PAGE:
In celebration of Juneteenth, local arts organizations will come together for Murals / Art / Activism, a multimedia project highlighting the importance of public art in activism.
Juneteenth is the oldest national celebration commemorating the end of slavery in the U.S. The holiday has seen increasing recognition in recent years, with events being held nationwide.
Murals / Art / Activism begins on June 15, with two documentary films available to stream for free for four days via the Watsonville Film Festival’s (WFF) website. Later that week, festival organizers will host a Zoom event with the filmmakers and artists.
Finally, WFF and the Santa Cruz Museum of Art and History (MAH) will host an in-person pop-up event in the City Plaza in downtown Watsonville.
Pajaro Valley Arts, UCSC’s Everett Program and the Santa Cruz Art League are also involved in the project.
“We’re very excited to present this program,” said WFF Executive Director Consuelo Alba. “It has been a very organic process, how we all came together to present this.”
Alba said that WFF had already been in conversation with the Everett Program, and actively working with Calavera Media, who produced the short film “Painter of Dreams.”
Meanwhile, MAH was contacted by Oakland filmmaker Spencer Wilkinson, who was looking to screen his film, “Alice Street” through a grassroots impact tour funded by the California Arts Council and The San Francisco Foundation.
All of these projects collided to create Murals / Art / Activism.
“Prior to the pandemic… artists were kind of isolated,” said “Painter of Dreams” Director Gabriel Medina. “We all just wanted to make the best program we could. But now, people are starting to work together. We’re getting on the same page, seeing that it’s more powerful than going it alone.”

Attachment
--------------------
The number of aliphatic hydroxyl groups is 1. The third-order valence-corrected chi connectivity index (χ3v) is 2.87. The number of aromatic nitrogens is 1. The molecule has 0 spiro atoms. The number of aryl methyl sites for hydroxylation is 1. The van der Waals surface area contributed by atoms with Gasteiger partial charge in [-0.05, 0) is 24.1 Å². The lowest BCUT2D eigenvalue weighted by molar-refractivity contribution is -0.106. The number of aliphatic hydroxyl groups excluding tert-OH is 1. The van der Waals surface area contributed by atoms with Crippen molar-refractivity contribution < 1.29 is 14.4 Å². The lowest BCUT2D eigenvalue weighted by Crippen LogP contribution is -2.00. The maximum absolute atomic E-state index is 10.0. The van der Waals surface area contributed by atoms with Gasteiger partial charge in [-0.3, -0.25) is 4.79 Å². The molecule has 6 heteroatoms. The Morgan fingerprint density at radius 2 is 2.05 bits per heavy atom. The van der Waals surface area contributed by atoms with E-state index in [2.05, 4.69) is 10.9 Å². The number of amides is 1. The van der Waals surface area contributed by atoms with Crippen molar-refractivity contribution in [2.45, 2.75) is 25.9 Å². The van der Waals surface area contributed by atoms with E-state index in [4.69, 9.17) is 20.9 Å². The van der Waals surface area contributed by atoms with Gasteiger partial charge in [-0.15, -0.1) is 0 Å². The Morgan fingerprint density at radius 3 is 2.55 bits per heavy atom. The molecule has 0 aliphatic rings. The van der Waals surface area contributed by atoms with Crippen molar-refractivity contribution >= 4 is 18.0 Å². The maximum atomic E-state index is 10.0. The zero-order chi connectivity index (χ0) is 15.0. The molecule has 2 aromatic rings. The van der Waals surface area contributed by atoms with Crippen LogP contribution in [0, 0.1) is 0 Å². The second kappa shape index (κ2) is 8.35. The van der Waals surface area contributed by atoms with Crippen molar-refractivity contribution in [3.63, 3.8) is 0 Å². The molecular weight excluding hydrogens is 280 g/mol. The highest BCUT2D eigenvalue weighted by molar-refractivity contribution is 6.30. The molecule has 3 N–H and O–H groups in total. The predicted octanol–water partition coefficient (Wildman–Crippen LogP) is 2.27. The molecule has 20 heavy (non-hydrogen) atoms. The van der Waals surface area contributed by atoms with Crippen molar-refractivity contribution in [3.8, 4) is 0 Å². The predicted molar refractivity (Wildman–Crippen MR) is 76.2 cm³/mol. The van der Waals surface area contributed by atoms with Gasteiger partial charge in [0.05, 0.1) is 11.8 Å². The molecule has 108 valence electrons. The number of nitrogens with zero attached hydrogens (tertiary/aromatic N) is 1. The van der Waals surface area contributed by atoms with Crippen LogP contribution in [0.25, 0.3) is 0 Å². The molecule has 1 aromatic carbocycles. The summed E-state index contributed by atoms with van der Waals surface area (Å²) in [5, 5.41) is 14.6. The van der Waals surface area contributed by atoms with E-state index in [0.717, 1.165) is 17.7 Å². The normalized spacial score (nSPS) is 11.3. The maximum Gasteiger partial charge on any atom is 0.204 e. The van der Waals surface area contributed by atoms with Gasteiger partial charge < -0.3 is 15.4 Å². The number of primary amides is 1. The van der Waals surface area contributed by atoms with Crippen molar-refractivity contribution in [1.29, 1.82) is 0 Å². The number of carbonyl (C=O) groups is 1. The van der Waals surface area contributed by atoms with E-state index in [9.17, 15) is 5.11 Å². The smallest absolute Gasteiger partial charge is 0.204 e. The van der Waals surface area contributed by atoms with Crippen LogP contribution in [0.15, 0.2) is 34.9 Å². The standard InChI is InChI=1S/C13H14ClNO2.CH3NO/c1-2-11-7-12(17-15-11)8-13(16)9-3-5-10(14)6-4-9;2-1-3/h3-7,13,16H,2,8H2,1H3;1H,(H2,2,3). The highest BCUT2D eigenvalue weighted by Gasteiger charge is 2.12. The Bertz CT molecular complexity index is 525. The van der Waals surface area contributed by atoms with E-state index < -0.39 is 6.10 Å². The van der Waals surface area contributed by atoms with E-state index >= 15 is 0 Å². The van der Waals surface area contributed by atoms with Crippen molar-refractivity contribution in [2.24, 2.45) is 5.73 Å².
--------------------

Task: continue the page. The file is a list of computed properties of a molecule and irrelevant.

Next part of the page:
“Painter of Dreams” follows the story of Watsonville muralist Yermo Aranda and his relationship with the mural he created in the Watsonville High School (WHS) cafeteria. Originally painted in 1991 with the help of students, the piece was erroneously painted over in 2019, causing outrage in the community.
The recreation, painted by Aranda, his former students and current WHS students, was unveiled earlier this year.
“The film… focuses on Yermo, and the struggles he’s encountered trying to bring art to the community,” Medina said. “We want to bring his story to an audience who may have heard of it, but don’t know fully what it’s about.”
“Painter of Dreams” is Medina’s directorial debut for a film of this type. He said he was “honored” to be telling Aranda’s story.
“Yermo is widely known—many artists could have done this,” he said. “I’m so glad he entrusted us to document this experience.”
“Alice Street” follows two artists who create a mural in a neighborhood in Oakland. The diverse intersection, near the city’s Chinatown and the Malonga Casquelourd Center for the Arts, was changing drastically, due to what residents called gentrification. After struggling to get the mural painted, residents were then faced with the development of a luxury condominium that would have obscured the mural from view.
“I was profoundly impacted by their story,” Wilkinson said. “They had to struggle, fight for a seat at the table with developers … They showed how a community can resist gentrification. It was a roller coaster ride to watch and document.”
Wilkinson said that when he reached out to the MAH, they recognized the connection between his and Medina’s films, and connected them with WFF.
“It’s a tremendous honor that [WFF] is interested in this story,” he said. “It’s honestly a dream come true.”
Medina and “Painter of Dreams” co-director Marcus Cisneros will join Aranda and Wilkinson on June 17 at 6pm for a virtual discussion and Q&A. The pop-up event will be held June 18, 4-6pm at the City Plaza. Artists will talk about and discuss their work with the community.
“The WFF is thrilled to work with all these wonderful organizations, filmmakers and artists to present this film program, and to create the space to discuss the importance of murals and the arts,” Alba said. “It’s vital to step up our support for the arts. As we recover from the pandemic we need connection, creativity and well being for everyone.”